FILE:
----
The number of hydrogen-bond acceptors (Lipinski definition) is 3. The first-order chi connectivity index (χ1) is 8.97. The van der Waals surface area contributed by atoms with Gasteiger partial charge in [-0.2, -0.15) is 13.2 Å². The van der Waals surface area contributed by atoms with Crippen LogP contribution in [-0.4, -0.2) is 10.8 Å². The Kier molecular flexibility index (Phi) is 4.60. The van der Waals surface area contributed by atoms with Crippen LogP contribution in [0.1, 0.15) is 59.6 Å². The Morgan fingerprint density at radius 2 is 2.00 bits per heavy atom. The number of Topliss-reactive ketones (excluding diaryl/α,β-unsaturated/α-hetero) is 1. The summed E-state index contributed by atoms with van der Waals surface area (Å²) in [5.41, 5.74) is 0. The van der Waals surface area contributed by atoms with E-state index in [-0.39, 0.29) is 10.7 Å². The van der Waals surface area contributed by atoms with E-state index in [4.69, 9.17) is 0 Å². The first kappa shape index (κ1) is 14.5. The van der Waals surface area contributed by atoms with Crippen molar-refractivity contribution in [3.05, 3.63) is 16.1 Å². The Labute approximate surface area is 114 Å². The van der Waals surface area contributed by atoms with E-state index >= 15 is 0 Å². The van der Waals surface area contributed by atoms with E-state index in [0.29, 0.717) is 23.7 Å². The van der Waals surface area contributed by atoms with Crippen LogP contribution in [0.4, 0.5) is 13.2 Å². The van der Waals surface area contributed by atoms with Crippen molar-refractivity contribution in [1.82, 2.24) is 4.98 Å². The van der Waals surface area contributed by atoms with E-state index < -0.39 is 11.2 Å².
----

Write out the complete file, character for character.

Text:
The number of hydrogen-bond acceptors (Lipinski definition) is 3. The first-order chi connectivity index (χ1) is 8.97. The van der Waals surface area contributed by atoms with Gasteiger partial charge in [-0.2, -0.15) is 13.2 Å². The van der Waals surface area contributed by atoms with Crippen LogP contribution in [-0.4, -0.2) is 10.8 Å². The Kier molecular flexibility index (Phi) is 4.60. The van der Waals surface area contributed by atoms with Crippen LogP contribution in [0.1, 0.15) is 59.6 Å². The Morgan fingerprint density at radius 2 is 2.00 bits per heavy atom. The number of Topliss-reactive ketones (excluding diaryl/α,β-unsaturated/α-hetero) is 1. The summed E-state index contributed by atoms with van der Waals surface area (Å²) in [5.41, 5.74) is 0. The van der Waals surface area contributed by atoms with E-state index in [-0.39, 0.29) is 10.7 Å². The van der Waals surface area contributed by atoms with E-state index in [4.69, 9.17) is 0 Å². The first kappa shape index (κ1) is 14.5. The van der Waals surface area contributed by atoms with Crippen molar-refractivity contribution in [3.05, 3.63) is 16.1 Å². The Labute approximate surface area is 114 Å². The van der Waals surface area contributed by atoms with E-state index >= 15 is 0 Å². The van der Waals surface area contributed by atoms with E-state index in [0.29, 0.717) is 23.7 Å². The van der Waals surface area contributed by atoms with Crippen LogP contribution in [0.4, 0.5) is 13.2 Å². The van der Waals surface area contributed by atoms with Crippen molar-refractivity contribution in [1.82, 2.24) is 4.98 Å². The van der Waals surface area contributed by atoms with E-state index < -0.39 is 11.2 Å².